The first ever biological robots that are powered by sperm have been created by scientists in Germany. Oliver Schmidt and colleagues at the Institute for Integrative Nanosciences in Dresden, Germany, have managed to trap single sperm cells inside metal nanotubes and remotely control their direction using magnets
The spermbot was created using a 50-micron-long microtube, which was used to capture the sperm cell, leaving its flagellum—the tail that propels the sperm—outside. Then they used a magnetic field to control the direction of the metal tube, pointing the sperm into any the bearing they wanted.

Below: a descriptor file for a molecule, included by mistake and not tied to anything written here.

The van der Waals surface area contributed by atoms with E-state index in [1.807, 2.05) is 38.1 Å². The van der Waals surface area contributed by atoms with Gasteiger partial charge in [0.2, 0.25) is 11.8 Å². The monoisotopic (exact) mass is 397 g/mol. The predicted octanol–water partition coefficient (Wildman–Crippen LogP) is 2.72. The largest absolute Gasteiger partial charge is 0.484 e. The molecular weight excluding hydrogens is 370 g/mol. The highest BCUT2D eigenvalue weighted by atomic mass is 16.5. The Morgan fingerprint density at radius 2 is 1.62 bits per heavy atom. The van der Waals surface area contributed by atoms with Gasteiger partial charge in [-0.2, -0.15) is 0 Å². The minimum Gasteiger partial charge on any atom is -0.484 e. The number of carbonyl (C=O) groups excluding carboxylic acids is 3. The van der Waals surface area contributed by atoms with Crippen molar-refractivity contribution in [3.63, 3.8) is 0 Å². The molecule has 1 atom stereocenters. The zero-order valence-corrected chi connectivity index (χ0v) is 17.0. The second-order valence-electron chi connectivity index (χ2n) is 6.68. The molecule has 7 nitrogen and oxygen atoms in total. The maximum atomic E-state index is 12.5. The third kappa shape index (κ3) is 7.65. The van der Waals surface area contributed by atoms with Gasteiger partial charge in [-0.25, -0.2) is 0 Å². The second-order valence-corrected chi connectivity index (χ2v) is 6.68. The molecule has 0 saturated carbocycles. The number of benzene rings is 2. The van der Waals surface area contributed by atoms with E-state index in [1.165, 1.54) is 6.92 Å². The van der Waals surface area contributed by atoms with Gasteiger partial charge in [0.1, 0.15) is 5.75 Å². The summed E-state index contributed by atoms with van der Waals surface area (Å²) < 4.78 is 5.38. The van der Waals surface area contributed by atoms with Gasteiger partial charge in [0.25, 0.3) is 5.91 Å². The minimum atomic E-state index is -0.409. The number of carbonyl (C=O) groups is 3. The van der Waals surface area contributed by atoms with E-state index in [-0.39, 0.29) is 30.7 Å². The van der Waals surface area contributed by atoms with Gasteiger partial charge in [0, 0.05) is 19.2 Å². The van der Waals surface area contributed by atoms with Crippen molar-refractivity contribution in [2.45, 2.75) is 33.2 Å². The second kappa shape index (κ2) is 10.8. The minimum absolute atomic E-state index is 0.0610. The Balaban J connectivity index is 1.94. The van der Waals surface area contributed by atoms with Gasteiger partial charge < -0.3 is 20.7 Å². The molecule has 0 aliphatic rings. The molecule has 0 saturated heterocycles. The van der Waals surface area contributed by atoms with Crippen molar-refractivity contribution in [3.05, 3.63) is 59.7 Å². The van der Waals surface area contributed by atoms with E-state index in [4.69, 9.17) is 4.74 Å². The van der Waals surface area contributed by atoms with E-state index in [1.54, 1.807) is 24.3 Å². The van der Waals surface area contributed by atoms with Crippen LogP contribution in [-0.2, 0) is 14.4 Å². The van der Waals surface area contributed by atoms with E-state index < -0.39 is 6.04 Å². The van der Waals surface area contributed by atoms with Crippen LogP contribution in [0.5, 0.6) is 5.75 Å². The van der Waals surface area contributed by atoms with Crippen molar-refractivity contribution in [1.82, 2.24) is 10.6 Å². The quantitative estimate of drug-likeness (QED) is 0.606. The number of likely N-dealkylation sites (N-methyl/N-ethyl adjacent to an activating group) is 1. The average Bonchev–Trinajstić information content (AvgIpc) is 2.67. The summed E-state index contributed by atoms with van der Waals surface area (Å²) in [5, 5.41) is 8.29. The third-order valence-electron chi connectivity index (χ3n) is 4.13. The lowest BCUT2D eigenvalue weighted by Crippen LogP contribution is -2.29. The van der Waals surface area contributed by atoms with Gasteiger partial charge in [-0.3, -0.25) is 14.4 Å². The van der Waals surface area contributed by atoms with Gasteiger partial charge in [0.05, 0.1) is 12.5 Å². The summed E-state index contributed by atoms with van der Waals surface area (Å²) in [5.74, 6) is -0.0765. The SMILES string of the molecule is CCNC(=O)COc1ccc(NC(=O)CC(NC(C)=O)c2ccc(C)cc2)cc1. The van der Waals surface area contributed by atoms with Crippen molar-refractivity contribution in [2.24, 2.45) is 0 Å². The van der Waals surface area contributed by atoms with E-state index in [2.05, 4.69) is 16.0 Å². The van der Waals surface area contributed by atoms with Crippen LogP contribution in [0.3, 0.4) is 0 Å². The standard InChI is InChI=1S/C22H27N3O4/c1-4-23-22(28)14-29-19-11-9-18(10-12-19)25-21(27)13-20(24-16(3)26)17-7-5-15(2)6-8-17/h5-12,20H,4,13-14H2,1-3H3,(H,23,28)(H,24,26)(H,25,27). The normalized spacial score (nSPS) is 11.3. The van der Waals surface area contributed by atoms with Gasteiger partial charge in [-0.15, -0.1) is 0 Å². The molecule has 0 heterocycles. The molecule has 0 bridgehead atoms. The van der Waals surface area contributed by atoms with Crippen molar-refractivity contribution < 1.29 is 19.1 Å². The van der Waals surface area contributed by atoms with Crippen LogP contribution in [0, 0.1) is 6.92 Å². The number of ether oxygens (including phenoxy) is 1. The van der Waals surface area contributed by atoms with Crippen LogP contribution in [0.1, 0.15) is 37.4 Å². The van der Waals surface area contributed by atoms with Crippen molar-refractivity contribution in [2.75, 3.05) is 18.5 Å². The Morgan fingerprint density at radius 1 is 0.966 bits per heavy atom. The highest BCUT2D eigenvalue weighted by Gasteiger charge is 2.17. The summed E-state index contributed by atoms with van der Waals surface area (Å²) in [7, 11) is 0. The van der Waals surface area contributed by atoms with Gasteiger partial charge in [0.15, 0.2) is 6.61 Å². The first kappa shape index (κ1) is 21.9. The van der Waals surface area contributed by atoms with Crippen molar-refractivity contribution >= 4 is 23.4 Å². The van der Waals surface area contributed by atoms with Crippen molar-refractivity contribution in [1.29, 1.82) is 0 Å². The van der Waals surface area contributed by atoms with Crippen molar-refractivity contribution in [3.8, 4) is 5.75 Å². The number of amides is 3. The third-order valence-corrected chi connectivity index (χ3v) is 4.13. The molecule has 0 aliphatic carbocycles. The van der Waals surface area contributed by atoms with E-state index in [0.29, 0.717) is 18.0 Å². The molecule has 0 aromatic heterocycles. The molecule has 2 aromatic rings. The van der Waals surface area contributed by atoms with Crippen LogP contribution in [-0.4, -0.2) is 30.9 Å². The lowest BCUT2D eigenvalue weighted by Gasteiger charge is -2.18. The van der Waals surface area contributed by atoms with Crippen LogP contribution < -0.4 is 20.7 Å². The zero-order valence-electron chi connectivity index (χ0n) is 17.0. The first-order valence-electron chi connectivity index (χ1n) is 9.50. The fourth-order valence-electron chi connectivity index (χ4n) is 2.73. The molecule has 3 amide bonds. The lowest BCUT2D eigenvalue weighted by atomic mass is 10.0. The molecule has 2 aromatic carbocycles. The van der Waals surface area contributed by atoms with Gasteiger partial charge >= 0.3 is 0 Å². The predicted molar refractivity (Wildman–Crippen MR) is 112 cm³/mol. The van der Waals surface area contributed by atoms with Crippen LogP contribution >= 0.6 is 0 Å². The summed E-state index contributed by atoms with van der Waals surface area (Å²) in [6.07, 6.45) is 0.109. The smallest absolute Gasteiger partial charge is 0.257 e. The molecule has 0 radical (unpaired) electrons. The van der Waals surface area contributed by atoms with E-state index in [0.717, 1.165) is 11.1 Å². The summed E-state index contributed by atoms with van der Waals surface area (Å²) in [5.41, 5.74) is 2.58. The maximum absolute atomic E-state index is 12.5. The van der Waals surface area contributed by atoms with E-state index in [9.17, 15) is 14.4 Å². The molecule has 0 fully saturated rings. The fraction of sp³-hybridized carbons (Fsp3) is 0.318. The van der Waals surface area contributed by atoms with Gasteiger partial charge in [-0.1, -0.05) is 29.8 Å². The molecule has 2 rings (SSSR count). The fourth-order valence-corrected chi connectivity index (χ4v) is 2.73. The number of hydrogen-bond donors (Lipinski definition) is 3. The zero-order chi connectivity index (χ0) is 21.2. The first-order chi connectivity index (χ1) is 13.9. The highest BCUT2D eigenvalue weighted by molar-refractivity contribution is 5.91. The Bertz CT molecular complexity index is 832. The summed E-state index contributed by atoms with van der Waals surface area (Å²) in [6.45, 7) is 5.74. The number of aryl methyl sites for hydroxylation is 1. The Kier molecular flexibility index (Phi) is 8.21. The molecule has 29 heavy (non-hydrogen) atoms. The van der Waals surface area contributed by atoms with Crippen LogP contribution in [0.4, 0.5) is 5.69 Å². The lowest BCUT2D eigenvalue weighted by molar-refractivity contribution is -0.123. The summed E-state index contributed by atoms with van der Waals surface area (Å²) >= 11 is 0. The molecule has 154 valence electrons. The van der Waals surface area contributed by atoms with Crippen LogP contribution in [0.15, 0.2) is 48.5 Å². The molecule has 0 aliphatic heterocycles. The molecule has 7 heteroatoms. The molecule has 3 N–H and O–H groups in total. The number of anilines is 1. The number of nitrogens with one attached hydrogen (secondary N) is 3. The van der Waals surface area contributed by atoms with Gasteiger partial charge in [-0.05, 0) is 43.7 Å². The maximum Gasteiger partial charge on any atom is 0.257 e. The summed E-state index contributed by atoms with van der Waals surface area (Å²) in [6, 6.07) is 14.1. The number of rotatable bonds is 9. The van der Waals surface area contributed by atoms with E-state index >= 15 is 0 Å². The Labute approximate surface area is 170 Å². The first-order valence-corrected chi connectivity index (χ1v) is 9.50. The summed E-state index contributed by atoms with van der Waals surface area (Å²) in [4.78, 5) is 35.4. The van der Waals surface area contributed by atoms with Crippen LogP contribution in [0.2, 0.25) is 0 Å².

Research leader, Oliver Schmidt said that sperm cells were an “attractive option” because they are harmless to the human body, do not require an external power source, and can swim through viscous liquids.
Eric Diller at the University of Toronto, Canada said that although it is hard to get micro-robots to swim as fast as biological cells this type of hybrid approach could lead the way in making efficient robotic micro-systems.
The above story is based on materials provided by Newscientist.
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